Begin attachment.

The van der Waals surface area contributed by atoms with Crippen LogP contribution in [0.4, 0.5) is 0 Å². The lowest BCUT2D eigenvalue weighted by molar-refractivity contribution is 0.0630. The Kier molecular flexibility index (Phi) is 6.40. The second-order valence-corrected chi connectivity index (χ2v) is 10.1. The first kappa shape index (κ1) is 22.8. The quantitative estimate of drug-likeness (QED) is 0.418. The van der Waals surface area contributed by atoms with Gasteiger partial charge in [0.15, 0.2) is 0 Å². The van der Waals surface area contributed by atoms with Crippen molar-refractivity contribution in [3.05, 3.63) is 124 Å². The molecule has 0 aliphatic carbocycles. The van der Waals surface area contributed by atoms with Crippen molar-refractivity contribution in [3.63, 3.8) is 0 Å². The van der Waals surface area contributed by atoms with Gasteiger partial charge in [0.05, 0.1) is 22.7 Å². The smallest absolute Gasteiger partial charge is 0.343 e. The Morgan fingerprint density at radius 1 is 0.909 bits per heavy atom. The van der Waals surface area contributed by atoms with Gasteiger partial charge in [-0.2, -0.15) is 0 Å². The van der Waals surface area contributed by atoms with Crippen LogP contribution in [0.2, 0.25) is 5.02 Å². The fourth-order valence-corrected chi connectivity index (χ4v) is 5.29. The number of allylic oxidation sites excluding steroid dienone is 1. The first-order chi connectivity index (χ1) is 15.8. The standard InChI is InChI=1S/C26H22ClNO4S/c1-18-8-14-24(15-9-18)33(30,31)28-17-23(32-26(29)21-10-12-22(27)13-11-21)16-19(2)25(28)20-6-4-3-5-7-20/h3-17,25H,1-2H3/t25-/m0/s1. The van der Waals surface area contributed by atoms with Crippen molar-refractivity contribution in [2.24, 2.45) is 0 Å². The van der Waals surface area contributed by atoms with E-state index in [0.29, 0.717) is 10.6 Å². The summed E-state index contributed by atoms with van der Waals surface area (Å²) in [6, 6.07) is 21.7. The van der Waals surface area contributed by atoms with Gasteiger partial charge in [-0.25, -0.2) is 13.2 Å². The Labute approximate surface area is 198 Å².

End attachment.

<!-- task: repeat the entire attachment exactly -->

The van der Waals surface area contributed by atoms with Crippen LogP contribution in [0.4, 0.5) is 0 Å². The lowest BCUT2D eigenvalue weighted by molar-refractivity contribution is 0.0630. The Kier molecular flexibility index (Phi) is 6.40. The second-order valence-corrected chi connectivity index (χ2v) is 10.1. The first kappa shape index (κ1) is 22.8. The quantitative estimate of drug-likeness (QED) is 0.418. The van der Waals surface area contributed by atoms with Gasteiger partial charge in [0.15, 0.2) is 0 Å². The van der Waals surface area contributed by atoms with Crippen molar-refractivity contribution in [3.05, 3.63) is 124 Å². The molecule has 0 aliphatic carbocycles. The van der Waals surface area contributed by atoms with Crippen molar-refractivity contribution in [3.63, 3.8) is 0 Å². The van der Waals surface area contributed by atoms with Gasteiger partial charge in [0.05, 0.1) is 22.7 Å². The smallest absolute Gasteiger partial charge is 0.343 e. The Morgan fingerprint density at radius 1 is 0.909 bits per heavy atom. The van der Waals surface area contributed by atoms with Gasteiger partial charge in [-0.2, -0.15) is 0 Å². The van der Waals surface area contributed by atoms with Crippen LogP contribution in [0.2, 0.25) is 5.02 Å². The fourth-order valence-corrected chi connectivity index (χ4v) is 5.29. The number of allylic oxidation sites excluding steroid dienone is 1. The first-order chi connectivity index (χ1) is 15.8. The standard InChI is InChI=1S/C26H22ClNO4S/c1-18-8-14-24(15-9-18)33(30,31)28-17-23(32-26(29)21-10-12-22(27)13-11-21)16-19(2)25(28)20-6-4-3-5-7-20/h3-17,25H,1-2H3/t25-/m0/s1. The van der Waals surface area contributed by atoms with Crippen molar-refractivity contribution in [2.24, 2.45) is 0 Å². The van der Waals surface area contributed by atoms with E-state index in [0.29, 0.717) is 10.6 Å². The summed E-state index contributed by atoms with van der Waals surface area (Å²) in [6, 6.07) is 21.7. The van der Waals surface area contributed by atoms with Gasteiger partial charge in [-0.25, -0.2) is 13.2 Å². The Labute approximate surface area is 198 Å².